Former professional wrestler Kenn Doane knows what it's like to be a bully - during his WWE days, he portrayed "Kenny Dykstra", one of the organization's villainous characters - and now he's using that experience to spread an anti-bullying message to kids.
Doane, who now plays football for Nichols College, suffered a knee injury in January, and while rehabilitating himself decided to use his wrestling background as a way to help combat the ever-present issue of bullying in schools. He soon teamed up with a publisher and illustrator and this past June released Billy's Bully, a children's book showing kids how to realistically stand up to their bullies and how to not become bullies themselves.
Students at Hopkins Hill Elementary School got a special reading of Billy's Bully last week when Doane visited the school to talk to students about the book's message. He spoke of how important it is to respect others and abide by the "Golden Rule", "Treat others as you wish to be treated", despite how easy it may seem at times to pick on a person or watch someone get bullied and not take action to help.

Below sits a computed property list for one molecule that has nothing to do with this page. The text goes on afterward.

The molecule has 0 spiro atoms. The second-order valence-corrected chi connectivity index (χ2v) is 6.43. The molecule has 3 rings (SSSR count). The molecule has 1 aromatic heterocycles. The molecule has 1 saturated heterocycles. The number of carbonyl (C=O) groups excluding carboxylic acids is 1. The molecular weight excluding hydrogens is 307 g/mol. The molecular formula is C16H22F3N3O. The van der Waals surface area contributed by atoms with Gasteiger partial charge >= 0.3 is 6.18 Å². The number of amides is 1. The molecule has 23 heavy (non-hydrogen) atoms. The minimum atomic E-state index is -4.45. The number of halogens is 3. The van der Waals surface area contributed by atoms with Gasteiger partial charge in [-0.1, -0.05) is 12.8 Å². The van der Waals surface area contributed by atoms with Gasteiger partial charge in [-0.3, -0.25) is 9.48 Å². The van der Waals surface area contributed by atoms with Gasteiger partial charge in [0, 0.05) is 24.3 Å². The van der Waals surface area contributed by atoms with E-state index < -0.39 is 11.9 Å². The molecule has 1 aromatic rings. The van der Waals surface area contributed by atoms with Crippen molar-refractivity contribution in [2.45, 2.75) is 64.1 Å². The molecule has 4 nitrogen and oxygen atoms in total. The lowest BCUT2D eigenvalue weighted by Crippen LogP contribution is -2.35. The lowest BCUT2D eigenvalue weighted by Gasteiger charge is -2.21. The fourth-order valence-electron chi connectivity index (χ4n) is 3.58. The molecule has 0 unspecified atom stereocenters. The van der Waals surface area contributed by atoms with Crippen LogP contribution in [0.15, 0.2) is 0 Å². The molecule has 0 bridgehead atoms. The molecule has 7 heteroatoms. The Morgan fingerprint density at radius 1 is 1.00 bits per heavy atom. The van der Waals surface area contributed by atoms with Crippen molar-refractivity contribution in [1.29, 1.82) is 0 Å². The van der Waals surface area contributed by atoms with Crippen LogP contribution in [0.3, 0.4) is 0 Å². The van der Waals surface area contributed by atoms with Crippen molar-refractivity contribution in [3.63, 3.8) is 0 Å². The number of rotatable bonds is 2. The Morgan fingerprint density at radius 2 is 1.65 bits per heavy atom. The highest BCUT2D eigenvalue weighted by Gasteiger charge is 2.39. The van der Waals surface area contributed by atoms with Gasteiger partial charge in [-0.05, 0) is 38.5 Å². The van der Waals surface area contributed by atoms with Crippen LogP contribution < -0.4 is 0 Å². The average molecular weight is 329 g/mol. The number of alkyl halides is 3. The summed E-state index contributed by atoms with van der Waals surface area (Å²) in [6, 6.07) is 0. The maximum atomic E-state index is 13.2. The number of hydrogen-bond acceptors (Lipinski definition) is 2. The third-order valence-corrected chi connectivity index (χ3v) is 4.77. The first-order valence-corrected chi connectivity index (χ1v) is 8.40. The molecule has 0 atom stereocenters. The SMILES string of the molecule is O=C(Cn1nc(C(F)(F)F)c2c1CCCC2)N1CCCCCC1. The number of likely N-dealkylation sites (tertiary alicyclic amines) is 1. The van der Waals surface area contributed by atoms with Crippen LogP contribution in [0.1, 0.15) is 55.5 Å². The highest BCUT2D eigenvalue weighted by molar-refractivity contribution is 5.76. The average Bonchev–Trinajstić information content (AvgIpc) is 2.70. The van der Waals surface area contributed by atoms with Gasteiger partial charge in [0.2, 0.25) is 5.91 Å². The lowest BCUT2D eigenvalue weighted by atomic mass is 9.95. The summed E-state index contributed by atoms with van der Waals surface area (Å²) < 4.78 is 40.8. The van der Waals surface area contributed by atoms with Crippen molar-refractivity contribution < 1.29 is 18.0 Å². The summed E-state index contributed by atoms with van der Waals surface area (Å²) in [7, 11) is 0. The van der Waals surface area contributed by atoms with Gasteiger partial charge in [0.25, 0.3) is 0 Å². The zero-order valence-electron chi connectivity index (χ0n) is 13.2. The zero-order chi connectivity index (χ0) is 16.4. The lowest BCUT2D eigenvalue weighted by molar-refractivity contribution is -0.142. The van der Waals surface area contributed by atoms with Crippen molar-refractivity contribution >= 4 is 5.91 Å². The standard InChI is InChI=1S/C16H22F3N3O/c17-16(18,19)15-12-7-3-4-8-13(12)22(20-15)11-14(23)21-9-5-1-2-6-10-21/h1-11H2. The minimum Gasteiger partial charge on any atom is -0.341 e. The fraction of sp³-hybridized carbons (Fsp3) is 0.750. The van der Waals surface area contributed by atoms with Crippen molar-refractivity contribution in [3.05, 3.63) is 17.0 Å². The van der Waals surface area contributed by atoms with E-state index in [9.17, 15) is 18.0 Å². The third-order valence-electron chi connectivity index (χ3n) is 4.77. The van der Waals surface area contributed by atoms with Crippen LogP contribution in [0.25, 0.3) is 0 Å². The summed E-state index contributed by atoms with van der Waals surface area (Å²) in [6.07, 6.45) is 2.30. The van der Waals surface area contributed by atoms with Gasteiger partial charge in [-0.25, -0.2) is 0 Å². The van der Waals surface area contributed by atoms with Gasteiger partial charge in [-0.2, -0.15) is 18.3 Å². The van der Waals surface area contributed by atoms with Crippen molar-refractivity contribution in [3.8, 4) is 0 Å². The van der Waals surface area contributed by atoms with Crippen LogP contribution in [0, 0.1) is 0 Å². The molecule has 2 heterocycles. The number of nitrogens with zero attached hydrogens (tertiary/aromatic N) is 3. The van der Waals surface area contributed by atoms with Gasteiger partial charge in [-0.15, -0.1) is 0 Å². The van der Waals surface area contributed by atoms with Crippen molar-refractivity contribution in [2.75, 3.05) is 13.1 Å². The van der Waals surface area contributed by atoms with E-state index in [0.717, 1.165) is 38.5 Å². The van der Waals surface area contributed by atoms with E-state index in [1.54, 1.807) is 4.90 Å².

"Being tough is not picking on someone, it's sticking up for someone who is getting bullied," Doane told students. "If you're a bully, stop now. Show how tough you are by apologizing. You don't have to solve the issue, you don't have to be friends, just show respect and don't pick on the person."
During his visit Doane also expressed the importance of staying in school, getting good grades and pursuing a college education, sharing his memory of meeting one of his idols, WWE Chairman Vince McMahon during his senior year of high school:
"When I was in twelfth grade I got to meet Vince McMahon and one of the first questions he asked me was if I had graduated high school or not," recalled Doane. "When I told him I was a senior he said 'Come back when you graduate because I don't hire dumb people'. I knew then how important school was and I hope you guys realize that you're here to become better and smarter."
Before leaving Hopkins Hill, Doane gave students a series of self-challenges to consider each day, including being tough by standing up for others, being a better student and a better friend.
"Be better than you were yesterday," he said. "Work hard, be a good person and anything is possible - whatever you want to be."